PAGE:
DUBAI, United Arab Emirates — U.S. Secretary of State Mike Pompeo held closed-door meetings Wednesday with Bahrain's royal family and top officials in the United Arab Emirates amid the Trump administration's push for Arab nations to recognize Israel.
In Manama, Pompeo tweeted that he met with King Hamad bin Isa Al Khalifa and his son, Crown Prince Salman bin Hamad Al Khalifa, on Wednesday morning.
“We discussed the importance of building regional peace and stability, including the importance of Gulf unity and countering Iran’s malign influence in the region,” Pompeo wrote.
Pompeo also said he discussed efforts to “advance greater unity among Gulf countries.” That’s as his plane flew over Qatar on its way to the United Arab Emirates, one of four Arab nations along with Bahrain now boycotting Doha over a yearslong political dispute. Typically, Bahraini and Emirati aircraft avoid Qatari airspace as they’ve closed their own airspace to Qatar Airways.
His meetings in Bahrain come after a U.S.-brokered deal announced Aug. 13 saw the United Arab Emirates and Israel open diplomatic relations.
Bahrain, a small island nation just off the coast of Saudi Arabia in the Persian Gulf, has a historic Jewish community. The kingdom has slowly encouraged ties to Israel, with two U.S.-based rabbis in 2017 saying King Hamad himself promoted the idea of ending the boycott of Israel by Arab nations. That boycott had been in place to offer Palestinians support in their efforts to form an independent state.
In a statement after the meeting, the state-run Bahrain News Agency said King Hamad “stressed the importance of intensifying efforts to end the Palestinian-Israeli conflict.” The king said that includes a two-state solution for an independent Palestinian state with east Jerusalem as its capital — a longtime Arab stance.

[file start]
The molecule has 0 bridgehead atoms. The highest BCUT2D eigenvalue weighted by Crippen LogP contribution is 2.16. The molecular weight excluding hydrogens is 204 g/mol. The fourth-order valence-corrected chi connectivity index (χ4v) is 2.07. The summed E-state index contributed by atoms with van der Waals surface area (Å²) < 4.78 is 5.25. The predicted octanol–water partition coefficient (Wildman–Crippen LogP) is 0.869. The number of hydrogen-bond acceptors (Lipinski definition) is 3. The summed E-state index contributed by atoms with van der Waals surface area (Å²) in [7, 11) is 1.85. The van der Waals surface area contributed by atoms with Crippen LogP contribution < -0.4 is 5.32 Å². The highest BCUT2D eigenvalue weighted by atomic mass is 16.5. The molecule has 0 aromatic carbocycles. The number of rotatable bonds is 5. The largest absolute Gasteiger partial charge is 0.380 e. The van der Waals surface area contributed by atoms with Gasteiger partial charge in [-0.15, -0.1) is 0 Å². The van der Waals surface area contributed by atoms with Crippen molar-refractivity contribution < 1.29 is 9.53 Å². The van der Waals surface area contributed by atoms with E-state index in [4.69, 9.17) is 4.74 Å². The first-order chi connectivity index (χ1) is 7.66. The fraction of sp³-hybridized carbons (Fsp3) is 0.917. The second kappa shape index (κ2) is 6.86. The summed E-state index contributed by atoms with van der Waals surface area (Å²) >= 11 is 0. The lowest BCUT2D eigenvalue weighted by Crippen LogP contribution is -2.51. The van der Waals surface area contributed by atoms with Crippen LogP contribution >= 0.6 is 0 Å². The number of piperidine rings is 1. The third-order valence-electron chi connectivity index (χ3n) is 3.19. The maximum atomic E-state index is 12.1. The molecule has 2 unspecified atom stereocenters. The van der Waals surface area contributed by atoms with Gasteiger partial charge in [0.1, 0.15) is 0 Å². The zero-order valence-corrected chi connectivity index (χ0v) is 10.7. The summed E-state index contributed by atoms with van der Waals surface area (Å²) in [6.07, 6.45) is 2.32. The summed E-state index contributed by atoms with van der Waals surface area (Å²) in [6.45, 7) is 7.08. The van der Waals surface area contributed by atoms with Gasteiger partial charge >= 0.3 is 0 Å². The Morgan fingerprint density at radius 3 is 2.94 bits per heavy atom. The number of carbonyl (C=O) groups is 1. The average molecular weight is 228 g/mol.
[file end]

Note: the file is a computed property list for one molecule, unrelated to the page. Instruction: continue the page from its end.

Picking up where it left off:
Bahrain is also home to the U.S. Navy's 5th Fleet and remains a close security partner of the U.S.
Pompeo landed later Wednesday in Abu Dhabi, the capital of the seven-sheikhdom federation of the UAE. There, he met with his Emirati counterpart Sheikh Abdullah bin Zayed Al Nahyan and the nation's national security adviser, Sheikh Tahnoun bin Zayed Al Nahyan.
The officials discussed issues such as Iran and thw “mutual support for de-escalation and a lasting cease-fire in Libya,” a later State Department statement said. Pompeo himself on Twitter praised the deal between the UAE and Israel as “the most significant step toward peace in the Middle East in over 25 years” — even though the two countries had never been at war with each other.
The diplomatic recognition of Israel may help the United Arab Emirates purchase advanced American weapons, such as the F-35 fighter jet. While Israeli Prime Minister Benjamin Netanyahu has offered public objections to the deal, Trump has said the Emiratis wanted to purchase the jet after the accord.
As a rule, Israel opposes the sale of F-35s and other advanced weapons to any country in the Middle East to maintain what it calls its “qualitative military edge.” Israel now is the only country in the region to have the fighter jet after a deal with Turkey collapsed over Ankara's purchase of Russia's S-400 anti-aircraft missile system.
While in Abu Dhabi, State Department spokeswoman Morgan Ortagus told the state-run WAM news agency that “incredibly positive conversations going on” between Israel, the UAE and the U.S. over issues, including the F-35 sale to Abu Dhabi.
“With respect to the F-35 or any military hardware or infrastructure, I keep reminding people that it is important to know that the UAE and U.S. military and security relationship is robust and has been there for decades," Ortagus said. “This is not a new relationship. This is a sophisticated relationship that we have had for decades.”
Jon Gambrell, The Associated Press